Abstract: This paper constitutes an initial attempt to shed light on the role of income distribution in household debt and financial market access in Central, Eastern and Southeastern Europe (CESEE). Using household-level data from the OeNB’s Euro Survey for the period 2009-2018, we address the question whether interpersonal comparisons (“keeping up with the CESEE Joneses" i.e. "the Novaks”) affect the probability of having and planning a loan. Applying multilevel probit modeling to take into account the hierarchical structure of the data, our results support the notion that higher income inequality is negatively correlated with the probability of having a loan at the bottom of the distribution, and positively at the top. We show this impact for almost all components of household debt, but evidence is strongest for mortgage, car and foreign currency loans. Interpersonal comparisons turn out to drive loan intentions, however, mainly on the very top of the income distribution.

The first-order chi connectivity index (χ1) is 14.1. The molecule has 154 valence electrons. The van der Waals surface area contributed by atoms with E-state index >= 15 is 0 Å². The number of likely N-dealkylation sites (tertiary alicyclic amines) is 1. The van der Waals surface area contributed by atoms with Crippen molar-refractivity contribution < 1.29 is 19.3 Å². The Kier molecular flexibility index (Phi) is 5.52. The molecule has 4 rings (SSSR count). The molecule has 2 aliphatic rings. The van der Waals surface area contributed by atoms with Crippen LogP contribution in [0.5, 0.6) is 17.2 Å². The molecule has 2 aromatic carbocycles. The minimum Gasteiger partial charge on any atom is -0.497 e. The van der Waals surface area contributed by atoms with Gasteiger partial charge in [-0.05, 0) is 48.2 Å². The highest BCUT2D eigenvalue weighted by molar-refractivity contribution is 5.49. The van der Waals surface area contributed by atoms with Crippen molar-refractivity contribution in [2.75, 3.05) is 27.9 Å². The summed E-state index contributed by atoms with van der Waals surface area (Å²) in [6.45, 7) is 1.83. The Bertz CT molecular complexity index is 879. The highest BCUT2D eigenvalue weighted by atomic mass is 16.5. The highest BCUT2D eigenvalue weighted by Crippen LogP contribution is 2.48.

JEL: G0 D1 D3
    Date: 2020–02–11
  7. By: Antonescu, Daniela
    Abstract: The subject proposed in the present research paper is frequently debated and analysed, both at political level and at theoretical and practical level, the opinions and beliefs of the experts being sometimes contrary, but mostly reaching a common denominator: the cohesion and regional development represents for the Member States and for Romania an opportunity for supporting national economy re-launch, diminishing development inequalities and achieving economic and social convergence at territorial level. Therefore, the presentation of theories, techniques and methods for evaluating and interpreting the convergence process can be a useful approach, both for the academic environment and for the stakeholders.
    Keywords: territorial convergence, regional development, economic and social inequalities
    JEL: R1 R10 R12 R15
    Date: 2020–02–05
  8. By: Ianchovichina,Elena; Martin,William J.